The fact of savings from government transfers due to premature death does not imply that
there is a social gain from premature death; there is clearly a loss that accrues to the
smoker who is part of society. Nevertheless, in a straight-forward accounting for costs,
the government in its role as provider of certain services will experience financial savings
from premature death, which must be considered in determining how different parties fare
because of smoking. This observation does not mean that it is desirable that people die
early; rather it means that in compensating relevant parties financially, if that is the
justification for a payment, a correct measure of the loss will only be calculated if the
effects of premature death are taken into account. In addition to these health-related
financial costs and savings, there is a transfer from smokers to governments because of the
This report uses estimates by Manning,4 updated and categorized for 1993 by
Viscusi,5 to calculate the effects on third parties (federal, state, and private third-parties
Willard G. Manning, Emmett B. Keeler, Joseph P. Newhouse, Elizabeth M. Sloss, Jeffrey
Wasserman. The Costs of Poor Health Habits, A RAND Study, Cambridge, MA: Harvard
University Press, 1991.
Kip Viscusi. “Cigarette Taxation and the Social Consequences of Smoking,” Tax Policy
such as insurance companies).6 The original study included the categories of medical
costs, sick days, group life insurance, nursing homes, retirement benefits, effects of fires,
and loss of taxes and contributions to these plans. Viscusi further divides the medical
costs into those incurred under-65 and over-65. By allocating these categories to the
different parties, a rough estimate of the general magnitude of these costs is provided. 7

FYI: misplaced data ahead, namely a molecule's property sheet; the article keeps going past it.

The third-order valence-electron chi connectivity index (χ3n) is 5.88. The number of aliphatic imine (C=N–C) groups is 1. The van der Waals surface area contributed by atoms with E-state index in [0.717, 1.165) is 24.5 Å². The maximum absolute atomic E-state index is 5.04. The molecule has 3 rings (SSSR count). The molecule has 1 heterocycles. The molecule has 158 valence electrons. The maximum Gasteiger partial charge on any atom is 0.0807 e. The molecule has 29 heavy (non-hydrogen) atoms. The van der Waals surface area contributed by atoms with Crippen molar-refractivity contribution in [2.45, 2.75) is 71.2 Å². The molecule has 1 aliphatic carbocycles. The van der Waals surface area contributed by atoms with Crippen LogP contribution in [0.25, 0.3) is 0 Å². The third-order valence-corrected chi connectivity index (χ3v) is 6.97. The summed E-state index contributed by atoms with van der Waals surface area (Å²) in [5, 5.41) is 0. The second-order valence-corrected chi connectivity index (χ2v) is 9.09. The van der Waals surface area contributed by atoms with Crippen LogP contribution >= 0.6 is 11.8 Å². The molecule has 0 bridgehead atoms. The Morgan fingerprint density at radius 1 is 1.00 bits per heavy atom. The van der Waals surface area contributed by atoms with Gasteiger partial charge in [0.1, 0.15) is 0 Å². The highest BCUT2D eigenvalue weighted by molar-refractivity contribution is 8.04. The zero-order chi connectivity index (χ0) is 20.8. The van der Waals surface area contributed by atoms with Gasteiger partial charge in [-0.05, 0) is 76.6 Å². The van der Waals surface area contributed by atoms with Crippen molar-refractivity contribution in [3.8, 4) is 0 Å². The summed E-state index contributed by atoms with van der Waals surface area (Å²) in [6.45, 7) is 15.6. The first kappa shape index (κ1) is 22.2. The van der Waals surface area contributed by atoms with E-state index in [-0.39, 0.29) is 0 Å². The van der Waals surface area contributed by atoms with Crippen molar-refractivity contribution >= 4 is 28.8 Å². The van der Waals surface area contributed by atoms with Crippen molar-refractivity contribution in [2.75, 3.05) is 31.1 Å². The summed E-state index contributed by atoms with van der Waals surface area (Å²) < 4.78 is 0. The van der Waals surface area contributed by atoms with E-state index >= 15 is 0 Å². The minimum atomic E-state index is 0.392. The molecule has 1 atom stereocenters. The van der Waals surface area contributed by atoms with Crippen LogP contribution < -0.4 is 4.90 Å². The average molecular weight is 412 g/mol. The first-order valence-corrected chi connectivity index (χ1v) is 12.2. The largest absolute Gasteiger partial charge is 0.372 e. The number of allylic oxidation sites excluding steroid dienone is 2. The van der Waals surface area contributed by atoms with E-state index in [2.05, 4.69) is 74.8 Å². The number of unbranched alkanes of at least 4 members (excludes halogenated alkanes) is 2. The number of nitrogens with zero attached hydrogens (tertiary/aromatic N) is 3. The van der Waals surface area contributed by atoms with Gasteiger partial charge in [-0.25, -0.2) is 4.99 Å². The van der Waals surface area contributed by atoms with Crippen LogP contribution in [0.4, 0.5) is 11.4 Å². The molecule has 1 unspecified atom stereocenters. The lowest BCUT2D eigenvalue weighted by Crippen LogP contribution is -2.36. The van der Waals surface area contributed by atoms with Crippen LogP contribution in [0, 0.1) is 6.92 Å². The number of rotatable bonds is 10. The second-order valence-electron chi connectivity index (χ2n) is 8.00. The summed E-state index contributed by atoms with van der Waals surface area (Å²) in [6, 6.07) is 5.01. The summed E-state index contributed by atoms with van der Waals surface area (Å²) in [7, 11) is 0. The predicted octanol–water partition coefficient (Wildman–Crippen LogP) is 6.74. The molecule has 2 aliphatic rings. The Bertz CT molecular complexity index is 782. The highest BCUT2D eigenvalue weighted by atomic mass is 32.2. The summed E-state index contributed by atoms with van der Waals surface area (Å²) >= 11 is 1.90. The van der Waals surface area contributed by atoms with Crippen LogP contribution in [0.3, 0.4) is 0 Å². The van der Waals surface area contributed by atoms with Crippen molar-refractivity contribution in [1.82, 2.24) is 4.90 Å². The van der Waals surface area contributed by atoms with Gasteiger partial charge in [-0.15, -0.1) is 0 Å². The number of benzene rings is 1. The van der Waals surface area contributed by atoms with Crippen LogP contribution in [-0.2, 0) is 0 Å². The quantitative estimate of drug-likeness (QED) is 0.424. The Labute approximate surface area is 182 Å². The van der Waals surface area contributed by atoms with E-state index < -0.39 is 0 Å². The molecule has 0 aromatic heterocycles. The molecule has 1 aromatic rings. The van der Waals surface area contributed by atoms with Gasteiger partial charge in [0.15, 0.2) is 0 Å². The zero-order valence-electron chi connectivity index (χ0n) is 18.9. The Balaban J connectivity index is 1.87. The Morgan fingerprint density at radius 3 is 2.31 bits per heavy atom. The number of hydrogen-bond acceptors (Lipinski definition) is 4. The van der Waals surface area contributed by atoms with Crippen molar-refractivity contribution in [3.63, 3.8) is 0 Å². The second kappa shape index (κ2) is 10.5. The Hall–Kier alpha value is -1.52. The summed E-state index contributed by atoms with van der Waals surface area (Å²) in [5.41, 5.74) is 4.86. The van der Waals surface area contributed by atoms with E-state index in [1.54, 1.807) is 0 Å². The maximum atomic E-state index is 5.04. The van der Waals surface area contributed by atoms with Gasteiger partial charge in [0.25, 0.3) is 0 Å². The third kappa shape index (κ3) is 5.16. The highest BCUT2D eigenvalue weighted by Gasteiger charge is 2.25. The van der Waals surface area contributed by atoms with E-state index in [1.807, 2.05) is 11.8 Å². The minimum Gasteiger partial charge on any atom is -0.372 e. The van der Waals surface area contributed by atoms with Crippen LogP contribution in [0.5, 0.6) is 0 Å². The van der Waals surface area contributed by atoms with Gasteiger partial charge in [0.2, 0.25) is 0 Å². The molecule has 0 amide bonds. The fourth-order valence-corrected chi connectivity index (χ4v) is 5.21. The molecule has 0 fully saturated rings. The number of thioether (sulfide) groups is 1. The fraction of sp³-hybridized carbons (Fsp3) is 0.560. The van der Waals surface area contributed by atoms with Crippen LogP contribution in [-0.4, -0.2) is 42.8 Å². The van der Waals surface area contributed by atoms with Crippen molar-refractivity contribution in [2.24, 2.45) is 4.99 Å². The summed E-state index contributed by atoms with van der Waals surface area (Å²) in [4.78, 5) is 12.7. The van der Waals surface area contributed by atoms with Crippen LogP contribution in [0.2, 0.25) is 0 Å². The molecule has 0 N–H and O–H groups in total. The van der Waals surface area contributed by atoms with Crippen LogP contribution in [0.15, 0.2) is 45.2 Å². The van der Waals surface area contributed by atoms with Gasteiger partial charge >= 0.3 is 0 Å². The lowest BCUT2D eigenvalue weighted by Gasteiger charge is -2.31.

In the calculations, the federal and state payments and contributions made through the
governments’ role as employers are treated as private. Please note that these estimates are
rough, and could probably be refined considerably.
Manning, et al. discounted payments, with those occurring later in life being valued
less; the purpose of that study was to determine what tax would reflect external costs for
a new smoker. These numbers would not provide a measure of the current cost, although
Viscusi reports an allocation at a 0% discount rate, which would probably be close to how
one would measure these current costs. Using a zero discount rate, each of the external
parties actually benefits from smoking.
In this analysis, the federal government saves about $29 billion per year in net health
and retirement costs (accounting for effects on tax payments). These include a saving in
retirement (largely social security benefits) of about $40 billion and in nursing home costs
(largely medicaid) of about $8 billion. Costs include about $7 billion for medical care
under 65 and about $2 billion for medical care over 65; the remaining $10 billion cost is
the loss in contributions to social security and general revenues that fund medicaid. (Note
that medical costs already include offsetting savings for premature death and thus are much
smaller in the aggregate than in the Rice estimates). The federal government also collects
$5.6 billion in cigarette taxes. This calculation implies that smokers (past and present)
currently save the federal government almost $35 billion per year.
State governments also have an overall saving, though smaller, of $2.1 billion. This
saving takes into account the large saving in nursing home costs financed through medicaid
($4.8 billion) which exceeds net medical costs of $1.5 billion. The remaining difference
reflects a cost of $1.8 billion from foregone contributions and a benefit of $0.6 billion in
retirement savings. States also receive about $7.6 billion of cigarette taxes, for a total
annual saving, including cigarette taxes, of almost $10 billion.
and the Economy, Vol. 9, National Bureau of Economic Research, Cambridge, MA: MIT Press,